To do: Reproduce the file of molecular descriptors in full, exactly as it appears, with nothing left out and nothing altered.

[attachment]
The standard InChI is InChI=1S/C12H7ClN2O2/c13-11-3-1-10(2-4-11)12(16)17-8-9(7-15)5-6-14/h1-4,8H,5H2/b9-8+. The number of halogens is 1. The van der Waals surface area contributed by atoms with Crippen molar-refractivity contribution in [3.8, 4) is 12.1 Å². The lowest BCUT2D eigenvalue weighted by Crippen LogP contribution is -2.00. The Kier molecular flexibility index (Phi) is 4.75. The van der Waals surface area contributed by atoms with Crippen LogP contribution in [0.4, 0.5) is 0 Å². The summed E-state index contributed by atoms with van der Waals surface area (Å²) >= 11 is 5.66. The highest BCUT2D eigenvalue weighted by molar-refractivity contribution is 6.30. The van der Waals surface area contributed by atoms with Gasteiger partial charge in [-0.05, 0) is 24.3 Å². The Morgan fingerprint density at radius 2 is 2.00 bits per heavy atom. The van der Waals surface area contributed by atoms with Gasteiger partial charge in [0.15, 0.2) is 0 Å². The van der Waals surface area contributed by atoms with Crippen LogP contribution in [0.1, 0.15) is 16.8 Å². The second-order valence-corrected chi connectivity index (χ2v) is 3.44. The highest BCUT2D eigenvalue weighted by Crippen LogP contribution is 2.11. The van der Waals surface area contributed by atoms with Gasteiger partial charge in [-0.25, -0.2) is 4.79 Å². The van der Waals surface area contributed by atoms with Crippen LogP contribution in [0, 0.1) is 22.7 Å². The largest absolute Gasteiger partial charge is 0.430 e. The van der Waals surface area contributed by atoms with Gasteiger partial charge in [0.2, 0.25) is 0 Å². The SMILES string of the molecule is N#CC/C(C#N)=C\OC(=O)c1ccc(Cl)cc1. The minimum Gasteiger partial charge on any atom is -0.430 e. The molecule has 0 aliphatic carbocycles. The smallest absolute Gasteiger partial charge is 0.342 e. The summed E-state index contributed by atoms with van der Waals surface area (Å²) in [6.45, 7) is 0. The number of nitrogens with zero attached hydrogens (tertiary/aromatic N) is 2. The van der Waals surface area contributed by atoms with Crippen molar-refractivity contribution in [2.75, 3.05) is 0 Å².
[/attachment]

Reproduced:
The standard InChI is InChI=1S/C12H7ClN2O2/c13-11-3-1-10(2-4-11)12(16)17-8-9(7-15)5-6-14/h1-4,8H,5H2/b9-8+. The number of halogens is 1. The van der Waals surface area contributed by atoms with Crippen molar-refractivity contribution in [3.8, 4) is 12.1 Å². The lowest BCUT2D eigenvalue weighted by Crippen LogP contribution is -2.00. The Kier molecular flexibility index (Phi) is 4.75. The van der Waals surface area contributed by atoms with Crippen LogP contribution in [0.4, 0.5) is 0 Å². The summed E-state index contributed by atoms with van der Waals surface area (Å²) >= 11 is 5.66. The highest BCUT2D eigenvalue weighted by molar-refractivity contribution is 6.30. The van der Waals surface area contributed by atoms with Gasteiger partial charge in [-0.05, 0) is 24.3 Å². The Morgan fingerprint density at radius 2 is 2.00 bits per heavy atom. The van der Waals surface area contributed by atoms with Gasteiger partial charge in [0.15, 0.2) is 0 Å². The van der Waals surface area contributed by atoms with Crippen LogP contribution in [0.1, 0.15) is 16.8 Å². The second-order valence-corrected chi connectivity index (χ2v) is 3.44. The highest BCUT2D eigenvalue weighted by Crippen LogP contribution is 2.11. The van der Waals surface area contributed by atoms with Gasteiger partial charge in [-0.25, -0.2) is 4.79 Å². The van der Waals surface area contributed by atoms with Crippen LogP contribution in [0, 0.1) is 22.7 Å². The largest absolute Gasteiger partial charge is 0.430 e. The van der Waals surface area contributed by atoms with Gasteiger partial charge in [0.2, 0.25) is 0 Å². The SMILES string of the molecule is N#CC/C(C#N)=C\OC(=O)c1ccc(Cl)cc1. The minimum Gasteiger partial charge on any atom is -0.430 e. The molecule has 0 aliphatic carbocycles. The smallest absolute Gasteiger partial charge is 0.342 e. The summed E-state index contributed by atoms with van der Waals surface area (Å²) in [6.45, 7) is 0. The number of nitrogens with zero attached hydrogens (tertiary/aromatic N) is 2. The van der Waals surface area contributed by atoms with Crippen molar-refractivity contribution in [2.75, 3.05) is 0 Å².